Phil Spector Sentenced to 19 Years to Life, Must Pay Victim Restitution

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By Javier Lavagnino, Esq. on May 29, 2009 3:30 PM

As expected, Phil Spector received a sentence today which could very well mean he'll live out the remainder of his days in prison. The AP reports that the former music producer and songwriter was sentenced today to 19 years to life in prison for second degree murder in the shooting death of 40-year-old actress Lana Clarkson.

Spector's infamy is probably far more fresh than his fame, at this point, as the AP noted that "[d]uring jury selection, only a few panelists remembered Spector's heyday as producer of teen anthems including "To Know Him is to Love Him" by The Teddy Bears, The Ronette's "Be My Baby," The Crystals' "Da Doo Ron Ron" and The Righteous Brothers' classic, "You've Lost that Lovin' Feelin'.""

Spector's murder case has taken a long, circuitous route since he was charged in 2003 (a jury deadlocked in an earlier trial on the murder charge), and Spector has spent millions in defense fees. The sentence is adding some more to his tab too, as the judge "ordered Spector to pay $16,811 in funeral expenses, $9,740 to a state victims' restitution fund and other fees."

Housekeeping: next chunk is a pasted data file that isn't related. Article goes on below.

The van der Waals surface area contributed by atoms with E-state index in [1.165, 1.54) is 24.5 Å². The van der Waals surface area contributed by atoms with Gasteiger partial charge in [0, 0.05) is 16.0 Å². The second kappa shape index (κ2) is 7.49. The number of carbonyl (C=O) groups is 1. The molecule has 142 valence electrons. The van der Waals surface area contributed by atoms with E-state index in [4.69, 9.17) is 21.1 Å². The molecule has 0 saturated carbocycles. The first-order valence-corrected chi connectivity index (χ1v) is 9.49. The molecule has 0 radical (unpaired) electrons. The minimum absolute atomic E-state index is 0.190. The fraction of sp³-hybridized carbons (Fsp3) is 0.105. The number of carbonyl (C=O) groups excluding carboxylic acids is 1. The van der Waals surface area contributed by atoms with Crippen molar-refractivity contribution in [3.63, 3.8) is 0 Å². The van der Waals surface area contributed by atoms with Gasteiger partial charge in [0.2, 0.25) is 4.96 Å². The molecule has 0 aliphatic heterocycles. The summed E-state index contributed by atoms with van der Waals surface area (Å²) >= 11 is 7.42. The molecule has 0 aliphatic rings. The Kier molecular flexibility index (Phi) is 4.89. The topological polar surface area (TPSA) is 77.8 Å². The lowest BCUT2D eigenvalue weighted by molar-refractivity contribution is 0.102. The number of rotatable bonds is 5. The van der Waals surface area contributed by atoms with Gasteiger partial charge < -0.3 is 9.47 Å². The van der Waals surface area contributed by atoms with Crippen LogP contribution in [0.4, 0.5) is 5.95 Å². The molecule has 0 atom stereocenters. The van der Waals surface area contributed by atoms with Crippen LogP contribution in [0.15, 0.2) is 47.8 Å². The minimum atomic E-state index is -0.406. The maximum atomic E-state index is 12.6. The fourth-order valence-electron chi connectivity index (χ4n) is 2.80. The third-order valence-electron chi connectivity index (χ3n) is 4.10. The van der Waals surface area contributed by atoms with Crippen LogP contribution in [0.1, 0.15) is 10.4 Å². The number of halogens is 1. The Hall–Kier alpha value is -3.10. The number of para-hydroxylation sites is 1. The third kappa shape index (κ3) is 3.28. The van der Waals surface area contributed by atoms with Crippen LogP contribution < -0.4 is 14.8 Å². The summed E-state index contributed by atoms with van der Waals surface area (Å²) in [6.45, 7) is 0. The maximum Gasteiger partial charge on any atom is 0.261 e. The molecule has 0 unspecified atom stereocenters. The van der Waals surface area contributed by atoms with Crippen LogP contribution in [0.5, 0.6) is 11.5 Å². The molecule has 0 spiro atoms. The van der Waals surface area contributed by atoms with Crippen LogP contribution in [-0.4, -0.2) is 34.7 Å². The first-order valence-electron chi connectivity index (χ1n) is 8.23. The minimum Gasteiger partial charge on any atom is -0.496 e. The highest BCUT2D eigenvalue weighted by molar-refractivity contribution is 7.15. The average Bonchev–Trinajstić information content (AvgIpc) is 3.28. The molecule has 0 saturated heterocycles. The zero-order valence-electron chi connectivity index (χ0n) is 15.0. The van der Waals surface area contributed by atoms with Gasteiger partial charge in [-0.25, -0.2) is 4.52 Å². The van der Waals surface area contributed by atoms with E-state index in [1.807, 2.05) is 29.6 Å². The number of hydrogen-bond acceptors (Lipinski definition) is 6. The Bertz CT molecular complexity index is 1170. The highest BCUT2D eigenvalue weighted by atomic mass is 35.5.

California Penal Code section 1202.4 covers the imposition of victim restitution fines, and generally requires courts to do so, stating:

"In every case where a person is convicted of a crime, the court shall impose a separate and additional restitution fine, unless it finds compelling and extraordinary reasons for not doing so..."

For a person convicted of a felony, the maximum victim restitution fine is $10,000 while a misdemeanor carries a maximum $1,000 fine. It should be noted further victim restitution can be ordered by courts for economic losses suffered by victims and their families, depending on the specific crimes and circumstances at issue in each case.

Although the AP reports Deputy District Attorney Alan Jackson suggested the case was on "rock solid" legal ground and "will not be subject to a successful appeal", the road isn't over for this case, according to defense attorney Doron Weinberg who "told reporters that the appeal will be extremely strong."